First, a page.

MUSIC 308, a basic conducting course, is where many of the students who conduct devotional are recruitedfrom, said Darrel Brown, a Music Department instructor.
“It’s actually a pretty intensive course even though it’s only a onecredit class,” Brown said.
Brown said that the course requires students to do six class conducting tests as well as a final.
Brown said students have to conduct arrangements ranging from simple hymns to more complex concert arrangements.
“The class focuses on basic conducting patterns, like in the back of the hymn book, and special techniques that make the patterns more musical, or direct the music better,” Brown said.
Brown said that because students have to learn to conduct confidently in front of groups of people, the leaders who run devotional select students from this class in order to help students gain confidence, and because it is more manageable that way.
“We don’t have tons of opportunities to conduct as peers, so devotional plays into that,” Brown said.
Brown said conducting for devotional is sometimes a requirement for his students.
“If I have to assign, then I’ll assign, but usually there are enough people interested that they volunteer,” Brown said.
Molly Patrick, a senior studying music, said she volunteered and conducted devotional during Winter Semester 2015.
Patrick said it was not as intimidating as students might imagine.
“You can’t really see the audience because of all the stage lights,” Patrick said. “The weirdest part is you have to smile, and you can’t see anyone, including yourself, so you’re basically conducting for no one.”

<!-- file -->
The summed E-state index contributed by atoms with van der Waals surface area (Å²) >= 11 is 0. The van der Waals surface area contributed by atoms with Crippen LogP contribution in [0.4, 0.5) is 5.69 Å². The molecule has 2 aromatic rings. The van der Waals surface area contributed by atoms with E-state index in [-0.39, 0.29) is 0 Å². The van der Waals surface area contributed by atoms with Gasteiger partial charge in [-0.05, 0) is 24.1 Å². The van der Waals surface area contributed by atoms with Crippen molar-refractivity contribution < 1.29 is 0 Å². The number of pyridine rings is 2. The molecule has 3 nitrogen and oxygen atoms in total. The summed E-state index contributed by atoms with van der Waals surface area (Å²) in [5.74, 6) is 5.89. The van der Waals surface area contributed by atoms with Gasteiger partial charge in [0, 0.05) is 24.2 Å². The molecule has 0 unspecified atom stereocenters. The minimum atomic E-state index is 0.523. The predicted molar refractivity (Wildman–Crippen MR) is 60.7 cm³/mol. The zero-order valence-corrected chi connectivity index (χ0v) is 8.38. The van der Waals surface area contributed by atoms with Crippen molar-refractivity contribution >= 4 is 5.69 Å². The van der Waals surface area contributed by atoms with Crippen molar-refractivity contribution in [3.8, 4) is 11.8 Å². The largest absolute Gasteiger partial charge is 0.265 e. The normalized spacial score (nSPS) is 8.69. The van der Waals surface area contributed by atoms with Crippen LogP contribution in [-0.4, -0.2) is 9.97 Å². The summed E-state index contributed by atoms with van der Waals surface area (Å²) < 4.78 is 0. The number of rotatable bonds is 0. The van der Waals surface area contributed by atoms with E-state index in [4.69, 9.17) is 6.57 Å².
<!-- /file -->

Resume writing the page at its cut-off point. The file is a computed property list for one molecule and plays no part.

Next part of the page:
Patrick said there is much more to conducting than people may think.
“If you move before you want the music to start, your beginning is going to be ambiguous,” Patrick said. “Also, facial expressions and body language are huge. They play a major role in how the music will come out.”
James Densley, a senior studying music, was assigned to conduct devotional this past winter semester.
“Conducting an instrumental ensemble is a lot different than conducting 2,000 people,” Densley said.
Densley said there are certain factors you have to consider — like how there are delays due to how far the sound travels in such a huge space.
Densley said he had to consider the delays between the organist and him, and the audience and him and the delay of the sound traveling around the room.
“So you’ve got three different interpretations of the tempo,” Densley said. “So basically all I did is I just stood there and ignored all of it and tried to keep going.”
Densley said due to his experiences in the past, he was not intimidated at all by having to conduct in front of the student body, and he would recommend the experience to others.